Banking sector reforms continued this week.
Banking sector reforms continued this week with the government making major changes to the Insolvency and Bankruptcy Code that will now bar wilful defaulters and other promoters from participating in the process of buying assets. In other news from the sector, State Bank of India's Chairman said he prefers haircuts over going bald, while asset reconstruction companies get more exemptions.
The President of India on Thursday approved an ordinance which stipulates that those companies whose loan accounts have been non-performing for a year or more will not be allowed to participate or bid to buy assets in the resolution plan. Those who have not have settled overdue amounts on the said accounts will also not be permitted.
That said, about 5,500 wilful defaulters with loans of Rs 25 lakh and above each against whom banks and other lenders filed suits have defaulted on total loans worth Rs 60,739 crore.
This is a decline of nearly 40 percent from a quarter ago which saw 9,077 willful defaulters with unpaid loans worth Rs 1.07 lakh crore in June 2017, as per data compiled by TransUnion Cibil, a credit bureau company.
Meanwhile, State Bank of India Chairman Rajnish Kumar said that banks, while deciding to buy, will have to factor in the quality of the promoter as well as the quality of assets.
According to him, the ordinance has now made it very explicit. “I will be happy when the resolution happens. I don't mind some haircut but I don't want to [go] bald," he stated on asking if he was happy with the changes in the Bankruptcy Code.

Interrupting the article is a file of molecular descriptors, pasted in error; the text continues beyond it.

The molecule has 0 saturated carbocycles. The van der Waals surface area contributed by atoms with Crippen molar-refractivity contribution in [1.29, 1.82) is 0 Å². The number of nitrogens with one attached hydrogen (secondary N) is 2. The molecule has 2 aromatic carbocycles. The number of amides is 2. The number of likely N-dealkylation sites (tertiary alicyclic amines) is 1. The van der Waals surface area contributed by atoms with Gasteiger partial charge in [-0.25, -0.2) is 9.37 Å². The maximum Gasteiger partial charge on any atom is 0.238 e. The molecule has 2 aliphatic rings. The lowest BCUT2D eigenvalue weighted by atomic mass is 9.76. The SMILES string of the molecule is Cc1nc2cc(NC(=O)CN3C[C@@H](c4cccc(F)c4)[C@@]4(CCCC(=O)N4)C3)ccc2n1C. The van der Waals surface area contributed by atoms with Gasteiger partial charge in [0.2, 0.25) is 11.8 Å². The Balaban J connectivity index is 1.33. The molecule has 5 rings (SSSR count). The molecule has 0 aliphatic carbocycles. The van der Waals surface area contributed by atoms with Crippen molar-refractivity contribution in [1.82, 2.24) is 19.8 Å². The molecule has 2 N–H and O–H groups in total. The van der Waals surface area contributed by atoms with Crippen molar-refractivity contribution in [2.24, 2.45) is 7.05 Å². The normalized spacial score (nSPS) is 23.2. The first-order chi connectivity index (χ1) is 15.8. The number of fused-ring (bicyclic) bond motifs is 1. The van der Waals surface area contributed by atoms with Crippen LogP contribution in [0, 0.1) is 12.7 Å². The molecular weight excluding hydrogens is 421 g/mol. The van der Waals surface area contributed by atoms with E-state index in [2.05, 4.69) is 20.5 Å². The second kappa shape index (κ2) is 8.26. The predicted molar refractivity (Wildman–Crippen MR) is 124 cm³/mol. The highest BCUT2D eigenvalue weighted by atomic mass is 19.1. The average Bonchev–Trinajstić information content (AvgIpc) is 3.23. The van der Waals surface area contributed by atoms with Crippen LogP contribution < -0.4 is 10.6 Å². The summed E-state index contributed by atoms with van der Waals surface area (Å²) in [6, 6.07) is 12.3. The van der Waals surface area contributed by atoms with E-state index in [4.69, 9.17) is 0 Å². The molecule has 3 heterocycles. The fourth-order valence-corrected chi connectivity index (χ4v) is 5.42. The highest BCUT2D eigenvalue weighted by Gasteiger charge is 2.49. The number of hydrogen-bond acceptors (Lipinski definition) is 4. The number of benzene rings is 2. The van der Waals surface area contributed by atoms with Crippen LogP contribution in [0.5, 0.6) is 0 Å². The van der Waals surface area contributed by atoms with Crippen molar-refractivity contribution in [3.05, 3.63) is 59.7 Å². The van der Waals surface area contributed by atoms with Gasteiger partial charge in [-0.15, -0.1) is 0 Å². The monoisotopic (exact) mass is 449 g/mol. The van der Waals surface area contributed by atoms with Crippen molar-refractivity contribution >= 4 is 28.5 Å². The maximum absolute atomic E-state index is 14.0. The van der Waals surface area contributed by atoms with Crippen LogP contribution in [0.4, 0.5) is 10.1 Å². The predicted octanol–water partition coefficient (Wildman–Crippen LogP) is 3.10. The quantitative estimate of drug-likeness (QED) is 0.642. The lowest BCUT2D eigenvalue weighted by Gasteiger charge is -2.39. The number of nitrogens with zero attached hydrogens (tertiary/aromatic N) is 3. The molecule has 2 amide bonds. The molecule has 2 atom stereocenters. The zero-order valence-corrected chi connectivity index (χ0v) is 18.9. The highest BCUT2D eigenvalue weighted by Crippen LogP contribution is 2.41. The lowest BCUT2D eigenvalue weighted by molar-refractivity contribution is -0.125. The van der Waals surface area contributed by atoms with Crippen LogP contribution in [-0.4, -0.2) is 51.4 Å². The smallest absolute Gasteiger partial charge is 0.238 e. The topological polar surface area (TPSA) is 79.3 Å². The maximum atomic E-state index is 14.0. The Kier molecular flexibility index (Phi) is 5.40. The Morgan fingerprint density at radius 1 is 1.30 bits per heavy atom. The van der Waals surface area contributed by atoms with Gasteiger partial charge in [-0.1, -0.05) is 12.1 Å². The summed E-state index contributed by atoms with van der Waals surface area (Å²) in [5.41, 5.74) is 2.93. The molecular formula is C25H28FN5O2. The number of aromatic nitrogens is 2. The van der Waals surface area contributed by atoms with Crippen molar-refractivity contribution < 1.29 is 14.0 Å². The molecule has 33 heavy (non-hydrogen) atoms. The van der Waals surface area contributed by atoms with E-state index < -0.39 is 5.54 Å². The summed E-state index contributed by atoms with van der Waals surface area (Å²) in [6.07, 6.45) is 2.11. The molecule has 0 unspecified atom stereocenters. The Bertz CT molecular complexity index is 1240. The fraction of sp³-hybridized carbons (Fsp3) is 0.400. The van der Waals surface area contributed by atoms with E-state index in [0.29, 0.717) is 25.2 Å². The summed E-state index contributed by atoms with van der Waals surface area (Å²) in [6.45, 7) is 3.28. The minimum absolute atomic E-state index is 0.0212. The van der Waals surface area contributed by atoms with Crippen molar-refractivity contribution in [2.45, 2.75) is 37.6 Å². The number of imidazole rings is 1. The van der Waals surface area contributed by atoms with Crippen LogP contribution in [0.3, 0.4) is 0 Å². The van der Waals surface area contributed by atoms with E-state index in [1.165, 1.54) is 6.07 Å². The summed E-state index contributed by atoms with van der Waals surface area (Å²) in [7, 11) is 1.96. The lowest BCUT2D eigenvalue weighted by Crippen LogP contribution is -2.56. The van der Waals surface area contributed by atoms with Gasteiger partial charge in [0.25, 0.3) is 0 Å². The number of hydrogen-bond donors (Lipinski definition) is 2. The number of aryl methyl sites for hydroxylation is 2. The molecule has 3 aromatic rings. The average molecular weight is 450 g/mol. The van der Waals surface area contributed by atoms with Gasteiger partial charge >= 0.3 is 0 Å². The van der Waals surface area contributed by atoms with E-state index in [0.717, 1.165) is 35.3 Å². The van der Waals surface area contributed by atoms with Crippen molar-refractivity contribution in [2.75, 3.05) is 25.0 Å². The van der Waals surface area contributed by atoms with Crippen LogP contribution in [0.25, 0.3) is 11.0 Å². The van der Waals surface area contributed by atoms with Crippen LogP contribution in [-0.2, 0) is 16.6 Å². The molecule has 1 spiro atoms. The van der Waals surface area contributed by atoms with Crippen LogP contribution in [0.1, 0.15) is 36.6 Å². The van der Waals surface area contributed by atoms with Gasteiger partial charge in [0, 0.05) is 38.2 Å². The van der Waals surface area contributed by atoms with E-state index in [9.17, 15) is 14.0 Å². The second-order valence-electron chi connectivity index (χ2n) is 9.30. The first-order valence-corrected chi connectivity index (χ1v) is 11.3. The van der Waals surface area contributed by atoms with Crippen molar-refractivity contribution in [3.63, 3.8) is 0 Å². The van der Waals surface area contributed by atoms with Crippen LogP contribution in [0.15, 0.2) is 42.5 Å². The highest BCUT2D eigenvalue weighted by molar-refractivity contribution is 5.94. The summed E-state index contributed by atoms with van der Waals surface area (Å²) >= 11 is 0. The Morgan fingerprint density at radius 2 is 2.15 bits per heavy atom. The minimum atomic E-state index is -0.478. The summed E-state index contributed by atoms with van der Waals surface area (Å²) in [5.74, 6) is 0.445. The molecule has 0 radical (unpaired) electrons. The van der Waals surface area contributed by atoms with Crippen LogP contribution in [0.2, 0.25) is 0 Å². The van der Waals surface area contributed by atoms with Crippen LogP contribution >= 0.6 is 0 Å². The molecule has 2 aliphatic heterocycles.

While the banking sector is battling stressed loans, its efforts to remedy the issue have borne fruit as the September quarter witnessed the slowest incremental rise in gross non-performing asset (NPA) movement in the last 10 quarters, at Rs 11,000 crore in three months.
In an interview with Moneycontrol, CEO of ARCIL or Asset Reconstruction Company (India) Vinayak Bahuguna said that the bad loan sale will see more resolutions with a 100 percent transaction deal between ARCs and banks.
Expecting asset buyouts worth Rs 3,000-4000 crore, Bahuguna believes there should be a greater scope for new investors to enter and provide additional funding to companies under the IBC.
Further, the Reserve Bank of India (RBI) eased equity holding beyond 26 percent for asset reconstruction companies in firms it is attempting to resolve. However, this has to be met with certain conditions including approvals from its Board of directors and having a net owned fund of Rs 100 crore.
In other news, after the over Rs 1 crore heist of jewellery and other valuables from a Mumbai branch, public sector lender Bank of Baroda has created a new alert systems. It has decided to install electronic surveillance systems at its branches and ATMs.